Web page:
Finding Your Way to “Hidden” Beauty

One of my favorite things about hiking (and in some cases, paddling) is the chance to get to places that are off the beaten path.

There’s something special about witnessing beauty that only those willing to make the effort have seen.

Here are three of our favorites from family trips we’ve taken over the past few years. I’m sure you’ve got a list of your own. I want to hear about them!

cascade canyon, tetons
Can you find the three little people in the bottom of the photo above? That’s my brother, daughter and youngest son.

Inspiration Point & Cascade Canyon—Grand Teton National Park, Wyoming

When a friend of ours heard our family was heading to the Tetons one summer, his advice was: “Don’t just look at the mountains—make sure you get into the mountains!”

Our last day in the Teton/Yellowstone region took us to Jenny Lake, where we were able to do just that.

The scenery is stunning enough from the parking lot! A short walk took us to the boat that would ferry us across the lake to the trail head. From there we followed the crowds (it was July, after all) along the trail and up to 700-foot Inspiration Point that overlooks the lake.

A Park volunteer on the boat had recommended continuing on from the Point,  taking the trail into Cascade Canyon, where few visitors venture.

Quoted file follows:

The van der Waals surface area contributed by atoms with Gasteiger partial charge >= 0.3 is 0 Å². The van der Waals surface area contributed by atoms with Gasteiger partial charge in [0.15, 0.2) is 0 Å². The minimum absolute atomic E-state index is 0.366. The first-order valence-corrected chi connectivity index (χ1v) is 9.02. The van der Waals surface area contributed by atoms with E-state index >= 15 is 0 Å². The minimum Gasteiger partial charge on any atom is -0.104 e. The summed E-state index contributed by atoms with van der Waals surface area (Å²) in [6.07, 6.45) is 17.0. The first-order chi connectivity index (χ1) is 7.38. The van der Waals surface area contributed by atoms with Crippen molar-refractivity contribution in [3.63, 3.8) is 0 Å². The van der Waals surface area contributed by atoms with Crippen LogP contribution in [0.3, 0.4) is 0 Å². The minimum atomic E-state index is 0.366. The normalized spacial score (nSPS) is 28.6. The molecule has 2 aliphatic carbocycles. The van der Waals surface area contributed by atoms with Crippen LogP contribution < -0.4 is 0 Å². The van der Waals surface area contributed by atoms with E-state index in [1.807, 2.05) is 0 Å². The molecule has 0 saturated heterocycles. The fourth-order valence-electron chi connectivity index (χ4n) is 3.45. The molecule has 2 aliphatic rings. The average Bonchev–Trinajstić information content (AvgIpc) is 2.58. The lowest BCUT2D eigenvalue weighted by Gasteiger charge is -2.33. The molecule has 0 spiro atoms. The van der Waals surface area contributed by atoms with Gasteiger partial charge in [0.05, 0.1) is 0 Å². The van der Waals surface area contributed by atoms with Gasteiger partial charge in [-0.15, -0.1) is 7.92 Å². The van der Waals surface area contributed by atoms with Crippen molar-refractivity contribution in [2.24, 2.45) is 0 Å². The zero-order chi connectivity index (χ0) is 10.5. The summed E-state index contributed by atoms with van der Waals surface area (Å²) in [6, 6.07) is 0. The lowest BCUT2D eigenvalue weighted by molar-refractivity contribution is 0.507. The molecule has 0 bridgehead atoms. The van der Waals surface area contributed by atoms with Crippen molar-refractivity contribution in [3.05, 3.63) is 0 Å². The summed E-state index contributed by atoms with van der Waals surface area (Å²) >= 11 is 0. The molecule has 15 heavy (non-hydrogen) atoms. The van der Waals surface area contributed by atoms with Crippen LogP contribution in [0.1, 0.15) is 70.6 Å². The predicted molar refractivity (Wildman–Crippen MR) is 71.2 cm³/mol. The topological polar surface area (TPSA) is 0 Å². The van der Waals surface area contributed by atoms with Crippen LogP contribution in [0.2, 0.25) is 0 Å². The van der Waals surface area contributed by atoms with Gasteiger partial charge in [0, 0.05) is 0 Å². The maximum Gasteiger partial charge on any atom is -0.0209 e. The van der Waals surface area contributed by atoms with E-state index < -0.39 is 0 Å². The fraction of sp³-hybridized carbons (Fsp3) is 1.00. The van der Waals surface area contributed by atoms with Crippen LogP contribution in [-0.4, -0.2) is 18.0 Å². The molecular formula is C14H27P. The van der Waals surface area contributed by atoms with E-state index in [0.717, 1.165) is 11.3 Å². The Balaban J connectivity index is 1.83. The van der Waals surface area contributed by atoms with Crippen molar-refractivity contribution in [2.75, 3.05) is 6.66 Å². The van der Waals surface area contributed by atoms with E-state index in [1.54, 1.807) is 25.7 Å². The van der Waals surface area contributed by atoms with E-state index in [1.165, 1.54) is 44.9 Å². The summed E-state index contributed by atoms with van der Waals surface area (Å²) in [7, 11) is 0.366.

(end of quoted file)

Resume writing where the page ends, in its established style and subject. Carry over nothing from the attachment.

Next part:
Are we ever glad we took his advice!

We left 90% of the people behind and walked on another 15 minutes. The trees parted, the Canyon opened up with the peaks on either side, a clear mountain stream bubbled down towards the falls below. Gorgeous!

Dream lake, rocky mt nat'l park
Dream Lake in Rocky Mountain National Park, Colorado

Dream Lake—Rocky Mountain National Park, Colorado

This was another case of reaping the benefits of listening to the expert!

We were at the trail head to a number of different hikes—from 500 feet to one lake, to several miles into the mountains. The ranger advised us to take the 2-mile round-trip hike to Dream Lake.

Are we ever glad we took her advice!

This very moderate trail takes in some of the most gorgeous mountain views I’ve ever seen. And while in Rocky (as in most of our National Parks) there are stunners from the highways too, taking it in slowly and on foot is a different experience.

Our destination—Dream Lake—is the quintessential alpine lake. Just what we picture in our minds: clear, green, surrounded by trees and snowy peaks.

eddy falls bwcaw
This beautiful waterfall can be reached by roughly 13 miles of canoeing and portaging

Eddy Falls—Boundary Waters Canoe Area Wilderness, Minnesota

This one is the most remote of the three examples. The national parks mentioned above get a few million visitors each year, with a percentage of them going on the hikes we took.

This one is hidden away in the Boundary Waters, only reached by a 13ish-mile paddle-and-portage trip.

The BWCAW averages 250,000 visitors a year, with only a small percentage of them taking the particular route that uses the portage between the South Arm of Knife Lake and Eddy Lake.

The 75-foot elevation difference between the lakes creates a picturesque stream that cascades down amidst large moss-covered rocks and under criss-crossed cedar trees that have aged and fallen over.

Eddy Falls is the name we christened it with—I don’t know that it has an official name.

These are three of our favorite “hidden treasures” only accessible by self-locomotion. Maybe this has given you some ideas for your next family trip 🙂

What are your favorites? I’d love to hear about them—really!

(PHOTOS: All taken on family trips; the bottom one was taken by Scott Sorteberg)